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Quick Take: US facing domestic insurrection & terrorism

Quick Take: US facing domestic insurrection & terrorism
Ian Bremmer: US Facing Domestic Insurrection & Terrorism | Quick Take | GZERO Media

Ian Bremmer's Quick Take:

What a crazy day. A historic day and not one that you really want to have in your memory with the United States facing domestic insurrection, terrorism. Thousands of people converging on the Capitol and the seat of the legislative branch of government after having been stirred up with disinformation and fake news by the president, President Trump and his supporters this morning. I will be very clear that the violence that we have already seen is the responsibility of the president directly. And we've never in our lives, the last time you had an election like this was in 1876 and still the transition was handled more responsibly.

You've never had a sitting president actually work to undermine the outcome of a free and fair election. And that is exactly what occurred. And it was interesting, very late, but nonetheless, Senate majority leader McConnell came out just a few hours ago and said that President Trump's efforts to overturn the electoral vote was a threat at the heart of democracy that should not be supported. And yet, nonetheless, you could still get more than a dozen sitting, GOP senators and a majority of sitting GOP members of the house to support President Trump, knowing full well that the election had not been stolen. That indeed Biden had won a free and fair election. But because President Trump's influence over the voting base of the Republican Party so outweighs that of any other Republican figure, they were prepared to go with him even after he lost the election, even as a lame duck president. And that's the problem.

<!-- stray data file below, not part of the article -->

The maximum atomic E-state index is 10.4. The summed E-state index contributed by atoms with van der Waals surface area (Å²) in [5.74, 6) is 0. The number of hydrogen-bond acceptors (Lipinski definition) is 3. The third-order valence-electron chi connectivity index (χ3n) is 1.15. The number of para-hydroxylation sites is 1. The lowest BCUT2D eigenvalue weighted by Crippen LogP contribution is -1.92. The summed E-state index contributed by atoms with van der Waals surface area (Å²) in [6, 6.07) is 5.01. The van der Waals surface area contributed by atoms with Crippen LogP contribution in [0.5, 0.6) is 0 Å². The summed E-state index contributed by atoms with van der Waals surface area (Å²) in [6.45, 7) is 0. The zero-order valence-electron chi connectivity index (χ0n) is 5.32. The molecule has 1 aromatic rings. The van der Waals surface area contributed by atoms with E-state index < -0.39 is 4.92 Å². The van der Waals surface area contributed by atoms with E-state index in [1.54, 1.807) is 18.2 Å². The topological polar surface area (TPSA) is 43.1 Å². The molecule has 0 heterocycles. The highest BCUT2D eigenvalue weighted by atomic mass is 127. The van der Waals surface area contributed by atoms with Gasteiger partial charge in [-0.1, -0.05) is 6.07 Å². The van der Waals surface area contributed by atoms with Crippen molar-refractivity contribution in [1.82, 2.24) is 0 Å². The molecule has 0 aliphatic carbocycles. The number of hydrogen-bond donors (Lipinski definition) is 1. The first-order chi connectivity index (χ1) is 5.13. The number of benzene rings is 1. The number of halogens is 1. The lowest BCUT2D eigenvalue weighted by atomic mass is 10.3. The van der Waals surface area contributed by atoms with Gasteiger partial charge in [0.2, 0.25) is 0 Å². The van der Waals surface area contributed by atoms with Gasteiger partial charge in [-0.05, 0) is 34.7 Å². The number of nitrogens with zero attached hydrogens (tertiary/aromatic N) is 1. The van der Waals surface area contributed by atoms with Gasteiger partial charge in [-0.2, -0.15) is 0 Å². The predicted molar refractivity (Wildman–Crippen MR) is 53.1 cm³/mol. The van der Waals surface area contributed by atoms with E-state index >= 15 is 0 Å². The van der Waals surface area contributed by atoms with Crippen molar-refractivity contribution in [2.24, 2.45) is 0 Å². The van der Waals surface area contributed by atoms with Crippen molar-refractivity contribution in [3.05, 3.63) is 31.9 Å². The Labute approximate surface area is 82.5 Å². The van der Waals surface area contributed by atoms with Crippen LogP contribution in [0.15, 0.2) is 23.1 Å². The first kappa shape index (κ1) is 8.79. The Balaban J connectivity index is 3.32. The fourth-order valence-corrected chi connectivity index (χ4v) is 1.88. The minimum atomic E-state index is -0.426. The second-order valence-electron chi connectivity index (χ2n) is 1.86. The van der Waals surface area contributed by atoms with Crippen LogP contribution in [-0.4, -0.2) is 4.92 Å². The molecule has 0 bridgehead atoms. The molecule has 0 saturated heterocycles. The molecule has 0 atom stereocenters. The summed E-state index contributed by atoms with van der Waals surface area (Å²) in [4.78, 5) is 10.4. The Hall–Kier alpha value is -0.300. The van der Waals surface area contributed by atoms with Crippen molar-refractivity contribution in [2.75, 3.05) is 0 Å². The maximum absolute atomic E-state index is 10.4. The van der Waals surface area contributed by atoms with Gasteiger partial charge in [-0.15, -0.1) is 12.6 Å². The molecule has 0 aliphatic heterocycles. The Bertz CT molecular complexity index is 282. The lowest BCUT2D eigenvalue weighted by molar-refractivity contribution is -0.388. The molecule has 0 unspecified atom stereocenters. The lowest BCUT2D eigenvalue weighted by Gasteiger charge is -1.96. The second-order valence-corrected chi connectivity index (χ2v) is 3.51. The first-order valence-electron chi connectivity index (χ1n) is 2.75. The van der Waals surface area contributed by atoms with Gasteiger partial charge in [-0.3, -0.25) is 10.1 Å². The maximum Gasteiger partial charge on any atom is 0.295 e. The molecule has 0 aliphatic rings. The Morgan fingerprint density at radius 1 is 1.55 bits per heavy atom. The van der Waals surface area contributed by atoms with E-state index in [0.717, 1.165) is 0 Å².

This doesn't go away. And it doesn't go away for two reasons. One, because Trump's influence will continue. He'll have access to billions of dollars and mass media and have dozens of millions of direct followers that will continue to prepare to listen to him. And it also doesn't go away because even as Trump diminishes from public view, which certainly will happen as he's no longer president and perhaps if there are legal efforts directly against him in the aftermath of the events that we are watching transpire today, Trumpism will still have political space and gravity and many will occupy it.